Centrifugal Centrifigal Clutch Life Span

Discussion in 'Transmission / Drivetrain' started by Porkchop, May 13, 2009.

  1. Porkchop

    Porkchop Member

    Hi all ! I'm curious about the life span of the clutches on the small engines used on friction build kits. I'm using the Harbor Freight auger engine on my BMP kit. I've had it for 2 weeks now, so I'm by no means an expert. I know weight, hils and other factors are to be considered. Clutches and drums for these things are relatively inexpensive and easy to replace anyway. Just curious. Thanks !
     

  2. 5-7HEAVEN

    5-7HEAVEN Guest

    Hey PC,

    I have NEVER replaced a clutch or drum. They both look great whenever I R&R an engine.:detective:

    They might wear out prematurely if you had a bad habit of trying to climb hills withpout pedalling at all.

    FWIW, clutch drums are not that easy to remove from a friction roller in Staton kits. Might be just as hard with BMP kits.:sweatdrop:
     
  3. Porkchop

    Porkchop Member

    Like I said, I was just curious. When I was a kid and had mini bikes, seems like we were always having clutch problems with those things. And yes, you're right about the ease of replacing them on the friction drives that we have. 10-15 minutes maybe, if that long. And inexpensive too.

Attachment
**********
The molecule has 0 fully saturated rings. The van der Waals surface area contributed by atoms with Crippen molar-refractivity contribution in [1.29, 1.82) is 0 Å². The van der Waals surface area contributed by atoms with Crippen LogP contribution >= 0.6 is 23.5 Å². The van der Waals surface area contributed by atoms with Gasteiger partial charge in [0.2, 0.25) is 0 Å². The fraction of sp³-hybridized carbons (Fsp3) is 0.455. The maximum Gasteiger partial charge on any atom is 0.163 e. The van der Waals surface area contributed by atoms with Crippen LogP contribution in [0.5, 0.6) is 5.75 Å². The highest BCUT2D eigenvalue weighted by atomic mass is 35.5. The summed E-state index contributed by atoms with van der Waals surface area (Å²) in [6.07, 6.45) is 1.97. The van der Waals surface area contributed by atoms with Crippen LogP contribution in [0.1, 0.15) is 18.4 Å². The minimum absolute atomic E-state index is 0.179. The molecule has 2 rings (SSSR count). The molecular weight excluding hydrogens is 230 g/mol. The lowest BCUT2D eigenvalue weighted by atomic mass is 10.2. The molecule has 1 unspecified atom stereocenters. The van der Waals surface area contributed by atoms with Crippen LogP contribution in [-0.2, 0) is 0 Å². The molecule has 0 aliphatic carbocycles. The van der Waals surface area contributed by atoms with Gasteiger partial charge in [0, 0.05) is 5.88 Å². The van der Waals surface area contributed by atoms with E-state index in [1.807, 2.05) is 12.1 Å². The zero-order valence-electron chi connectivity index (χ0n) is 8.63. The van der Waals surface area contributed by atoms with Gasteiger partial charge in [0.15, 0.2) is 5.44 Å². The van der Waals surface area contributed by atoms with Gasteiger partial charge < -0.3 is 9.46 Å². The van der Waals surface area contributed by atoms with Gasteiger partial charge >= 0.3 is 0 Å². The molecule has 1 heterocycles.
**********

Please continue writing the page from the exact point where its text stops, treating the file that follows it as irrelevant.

Thanks !
     
  4. ZnsaneRyder

    ZnsaneRyder Member

    The small bicycle motor clutches last longer because they use lined-pads (similar to brake pads) and don't get as hot, and also have a better bushing. These clutches can handle slippage, and lock up smoothly for nice takeoff.

    A go-kart or minibike clutch is metal-on-metal with metal shoes and a bronze bushing, and require constant lubrication for the bushing to last and so the clutch engagement doesn't get too "grabby". Longest I've had one last so far is ~ 6 months.
     
  5. macarollo

    macarollo Guest

    I think it also depends on how much you slip the clutch. It is harder on a clutch taking off from a stop. I always pedaled my bike up to about 10mph then hit the throttle, when I looked at my clutch after 180 miles there was hardly any wear. The easier you are on it the longer it will last.
     
  6. ZnsaneRyder

    ZnsaneRyder Member

    True.dat

    If you live in the city, with typical paved roads, you can pedal to start, and it's easy on the clutch.

    If you are like me, and live in the boondocks, with terrible rocky-dirt and pothole-paved roads, the clutch gets slipped ALL the time. (that's the reason to keep the clutch lubed) I'm also NOT very easy on my bike either. Also, I take mine in grass, dirt, and off-road as well which adds to the wear.

    If you keep your bike on the street, and pedal often at slow speeds, your clutch will last longer.
     
  7. FightForTheCause

    FightForTheCause New Member

    Just treat your clutch right, and it will last many months. Over a year if you go low miles. It's all about your terrain, riding style, and HP.
     
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